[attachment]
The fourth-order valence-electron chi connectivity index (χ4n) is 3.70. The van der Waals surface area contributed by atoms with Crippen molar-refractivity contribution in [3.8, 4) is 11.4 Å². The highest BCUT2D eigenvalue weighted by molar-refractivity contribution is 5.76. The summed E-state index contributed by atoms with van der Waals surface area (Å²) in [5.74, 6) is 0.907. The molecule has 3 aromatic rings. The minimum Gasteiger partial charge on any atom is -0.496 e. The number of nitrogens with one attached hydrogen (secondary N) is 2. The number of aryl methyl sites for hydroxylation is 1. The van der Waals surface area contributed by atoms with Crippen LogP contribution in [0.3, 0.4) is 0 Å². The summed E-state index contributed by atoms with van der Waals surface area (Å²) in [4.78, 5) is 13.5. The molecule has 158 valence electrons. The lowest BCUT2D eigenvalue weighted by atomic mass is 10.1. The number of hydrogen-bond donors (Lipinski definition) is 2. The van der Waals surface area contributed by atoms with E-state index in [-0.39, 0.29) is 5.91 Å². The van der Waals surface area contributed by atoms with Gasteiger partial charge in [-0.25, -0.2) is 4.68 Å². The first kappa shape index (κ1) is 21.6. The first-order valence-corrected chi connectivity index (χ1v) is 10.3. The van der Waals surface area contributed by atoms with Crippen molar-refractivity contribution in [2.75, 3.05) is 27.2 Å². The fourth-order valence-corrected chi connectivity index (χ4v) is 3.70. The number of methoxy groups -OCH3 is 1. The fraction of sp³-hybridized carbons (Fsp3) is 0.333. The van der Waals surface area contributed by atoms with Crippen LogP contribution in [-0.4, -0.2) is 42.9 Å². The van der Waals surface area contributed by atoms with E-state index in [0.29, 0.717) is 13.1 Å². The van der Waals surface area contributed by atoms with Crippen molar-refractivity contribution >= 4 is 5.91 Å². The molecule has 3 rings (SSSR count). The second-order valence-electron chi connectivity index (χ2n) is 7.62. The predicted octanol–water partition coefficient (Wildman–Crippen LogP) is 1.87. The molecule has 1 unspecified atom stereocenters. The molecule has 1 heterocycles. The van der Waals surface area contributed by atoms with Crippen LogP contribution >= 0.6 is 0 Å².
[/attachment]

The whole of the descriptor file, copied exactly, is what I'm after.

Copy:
The fourth-order valence-electron chi connectivity index (χ4n) is 3.70. The van der Waals surface area contributed by atoms with Crippen molar-refractivity contribution in [3.8, 4) is 11.4 Å². The highest BCUT2D eigenvalue weighted by molar-refractivity contribution is 5.76. The summed E-state index contributed by atoms with van der Waals surface area (Å²) in [5.74, 6) is 0.907. The molecule has 3 aromatic rings. The minimum Gasteiger partial charge on any atom is -0.496 e. The number of nitrogens with one attached hydrogen (secondary N) is 2. The number of aryl methyl sites for hydroxylation is 1. The van der Waals surface area contributed by atoms with Crippen LogP contribution in [0.3, 0.4) is 0 Å². The summed E-state index contributed by atoms with van der Waals surface area (Å²) in [4.78, 5) is 13.5. The molecule has 158 valence electrons. The lowest BCUT2D eigenvalue weighted by atomic mass is 10.1. The number of hydrogen-bond donors (Lipinski definition) is 2. The van der Waals surface area contributed by atoms with E-state index in [-0.39, 0.29) is 5.91 Å². The van der Waals surface area contributed by atoms with Gasteiger partial charge in [-0.25, -0.2) is 4.68 Å². The first kappa shape index (κ1) is 21.6. The first-order valence-corrected chi connectivity index (χ1v) is 10.3. The van der Waals surface area contributed by atoms with Crippen molar-refractivity contribution in [2.75, 3.05) is 27.2 Å². The fourth-order valence-corrected chi connectivity index (χ4v) is 3.70. The number of methoxy groups -OCH3 is 1. The fraction of sp³-hybridized carbons (Fsp3) is 0.333. The van der Waals surface area contributed by atoms with Crippen LogP contribution in [-0.4, -0.2) is 42.9 Å². The van der Waals surface area contributed by atoms with E-state index in [0.29, 0.717) is 13.1 Å². The van der Waals surface area contributed by atoms with Crippen molar-refractivity contribution >= 4 is 5.91 Å². The molecule has 3 rings (SSSR count). The second-order valence-electron chi connectivity index (χ2n) is 7.62. The predicted octanol–water partition coefficient (Wildman–Crippen LogP) is 1.87. The molecule has 1 unspecified atom stereocenters. The molecule has 1 heterocycles. The van der Waals surface area contributed by atoms with Crippen LogP contribution >= 0.6 is 0 Å².